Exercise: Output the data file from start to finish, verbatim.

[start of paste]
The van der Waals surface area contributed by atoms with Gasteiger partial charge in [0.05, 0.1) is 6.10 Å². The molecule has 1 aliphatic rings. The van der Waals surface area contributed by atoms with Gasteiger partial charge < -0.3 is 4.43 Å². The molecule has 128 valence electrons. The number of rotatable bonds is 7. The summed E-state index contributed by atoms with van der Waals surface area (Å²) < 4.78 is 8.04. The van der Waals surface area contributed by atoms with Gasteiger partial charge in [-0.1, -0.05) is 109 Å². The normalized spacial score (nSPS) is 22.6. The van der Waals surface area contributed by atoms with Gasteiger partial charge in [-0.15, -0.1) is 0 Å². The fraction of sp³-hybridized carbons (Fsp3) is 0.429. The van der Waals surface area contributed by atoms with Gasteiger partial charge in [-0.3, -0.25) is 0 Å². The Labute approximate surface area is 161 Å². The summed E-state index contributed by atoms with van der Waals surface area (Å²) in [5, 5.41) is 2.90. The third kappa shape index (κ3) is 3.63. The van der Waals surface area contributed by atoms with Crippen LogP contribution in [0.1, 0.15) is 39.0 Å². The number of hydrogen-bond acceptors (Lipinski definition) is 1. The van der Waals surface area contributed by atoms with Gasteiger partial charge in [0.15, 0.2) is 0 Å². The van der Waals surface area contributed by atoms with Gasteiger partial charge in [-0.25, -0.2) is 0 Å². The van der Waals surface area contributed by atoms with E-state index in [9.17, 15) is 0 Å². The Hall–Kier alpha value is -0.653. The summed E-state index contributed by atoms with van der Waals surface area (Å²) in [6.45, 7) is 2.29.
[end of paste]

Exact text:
The van der Waals surface area contributed by atoms with Gasteiger partial charge in [0.05, 0.1) is 6.10 Å². The molecule has 1 aliphatic rings. The van der Waals surface area contributed by atoms with Gasteiger partial charge < -0.3 is 4.43 Å². The molecule has 128 valence electrons. The number of rotatable bonds is 7. The summed E-state index contributed by atoms with van der Waals surface area (Å²) < 4.78 is 8.04. The van der Waals surface area contributed by atoms with Gasteiger partial charge in [-0.1, -0.05) is 109 Å². The normalized spacial score (nSPS) is 22.6. The van der Waals surface area contributed by atoms with Gasteiger partial charge in [-0.15, -0.1) is 0 Å². The fraction of sp³-hybridized carbons (Fsp3) is 0.429. The van der Waals surface area contributed by atoms with Gasteiger partial charge in [-0.3, -0.25) is 0 Å². The Labute approximate surface area is 161 Å². The summed E-state index contributed by atoms with van der Waals surface area (Å²) in [5, 5.41) is 2.90. The third kappa shape index (κ3) is 3.63. The van der Waals surface area contributed by atoms with Crippen LogP contribution in [0.1, 0.15) is 39.0 Å². The number of hydrogen-bond acceptors (Lipinski definition) is 1. The van der Waals surface area contributed by atoms with Gasteiger partial charge in [0.15, 0.2) is 0 Å². The van der Waals surface area contributed by atoms with Gasteiger partial charge in [-0.25, -0.2) is 0 Å². The van der Waals surface area contributed by atoms with E-state index in [9.17, 15) is 0 Å². The Hall–Kier alpha value is -0.653. The summed E-state index contributed by atoms with van der Waals surface area (Å²) in [6.45, 7) is 2.29.